“I notice you’re still wearing your ring.” We sip in tandem. “It’s alright,” she says. “You already spent an hour talking about depression so the date’s basically over.”
“I ruined it.”
“You did. You really did.”
I swill the last of my drink, she’s still near the brim. “It’s been a long time since I’ve talked this open with anyone. A long time.”
“Masks serve no one,” she says. “No matter if you’re optimistic or not, our time on earth is limited. Make a plan, work your shit out, and find stuff along the way that makes you happy. No bullshit allowed.”
“You remind me of her,” I say, before emptying my glass. “At least early on.”
“Early on?” She sighs. “Well, for that, I am truly honored and deeply sorry.”
I meet her eyes.
“You seem like somebody with a pretty open heart. You’re just out of practice, is all.”
I order a second, then a third cocktail before she finishes her drink. I pay the tab and we rise from our booth. She asks if I live closeby.
The room tilts and for a moment I see my wife sitting across the room. Why would she be wearing the necklace I gave her? Why would she be following me?
“You alright?” asks Fiona. “I thought you had infinite tolerance.”
I rub my eyes, and, like magic, I’m back in a room full of strangers. “I think I should call it a night.”
She looks confused but recovers quickly, playfully punching me in the ribs. “What’s the matter? You have a first date rule?”
“Look at you,” I say. “Look at me.”
“What do you mean?”
“Don’t tell me our age difference doesn’t matter.”
“You are pretty old,” she says, “but how else am I supposed to get in your will?” She steps closer and her lips pause inches from mine. From the scent of her breath, her drink tasted better.
All of me is now screaming just to go for it. Lean in and kiss her good and long and take her home and throw her on the bed and climb so deep inside that nothing real exists anymore. Just the rocking back and forth. Just the imminent explosion and the nirvana that follows.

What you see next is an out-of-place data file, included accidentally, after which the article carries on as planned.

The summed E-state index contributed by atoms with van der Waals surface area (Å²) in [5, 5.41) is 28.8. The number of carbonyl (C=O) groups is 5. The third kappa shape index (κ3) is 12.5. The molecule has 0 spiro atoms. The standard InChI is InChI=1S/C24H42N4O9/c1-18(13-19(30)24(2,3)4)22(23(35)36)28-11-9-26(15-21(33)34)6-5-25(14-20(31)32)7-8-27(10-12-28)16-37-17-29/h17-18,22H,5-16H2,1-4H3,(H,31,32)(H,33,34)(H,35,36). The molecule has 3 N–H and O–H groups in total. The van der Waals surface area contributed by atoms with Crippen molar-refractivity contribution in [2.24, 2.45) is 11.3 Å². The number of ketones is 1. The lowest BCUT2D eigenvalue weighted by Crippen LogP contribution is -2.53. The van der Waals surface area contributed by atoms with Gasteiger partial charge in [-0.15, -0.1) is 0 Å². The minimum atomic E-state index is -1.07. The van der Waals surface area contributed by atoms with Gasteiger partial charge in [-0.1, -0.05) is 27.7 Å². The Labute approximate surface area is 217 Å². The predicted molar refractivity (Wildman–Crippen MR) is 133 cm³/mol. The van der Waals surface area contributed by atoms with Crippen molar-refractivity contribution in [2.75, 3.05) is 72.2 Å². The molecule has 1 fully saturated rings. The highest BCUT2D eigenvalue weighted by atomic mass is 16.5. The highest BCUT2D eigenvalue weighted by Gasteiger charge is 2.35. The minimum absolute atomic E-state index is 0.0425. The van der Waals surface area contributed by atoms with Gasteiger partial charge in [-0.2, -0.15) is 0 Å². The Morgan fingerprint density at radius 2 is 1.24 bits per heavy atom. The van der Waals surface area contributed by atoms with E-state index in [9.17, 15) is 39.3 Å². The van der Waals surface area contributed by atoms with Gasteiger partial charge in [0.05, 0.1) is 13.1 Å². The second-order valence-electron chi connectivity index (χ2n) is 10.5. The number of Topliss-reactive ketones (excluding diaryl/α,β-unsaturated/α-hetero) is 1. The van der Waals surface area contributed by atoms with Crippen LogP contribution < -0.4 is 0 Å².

“Another time,” I say.
I hold her coat but she puts it on herself. We mount the steps outside.
“Can I pay for your cab?” I ask.
“I’ll take the subway,” she says, pulling shut her coat.
“With those heels?”
“I’m tough.” She runs out of buttons to button, glances up the block, then looks at me. “Is it something I said?”
“I really didn’t mean to —”
“You didn’t, I just… I’m not really sure what I’m doing here. I should be getting her back.”
“You said she moved out.”
“We’ve been together twenty years.” I shove my hands into my pockets. “It doesn’t just end.”
A cab honks at us, Fiona waves it off.
“I still expect her to be there when I wake up,” I say. “I sleep on the same side of the bed. I haven’t bought any real furniture because, in my heart, I know she’s coming back.”
“You’re not over her yet, I get it.”
“It’s not that.” I swallow. “We’ve been through too much.”
Fiona smiles sadly, steps closer, and leaves an imprint of her lips on my cheek. “Thank you for a wonderful night,” she says. “I hope I never hear from you again.”
She jaywalks across the cobblestone street — the lamplights in this part of the city make everything look like a movie.
I walk two avenues in the wrong direction, discover the river, then hail a cab for myself. I open the window and brave the cold until I’m shaking.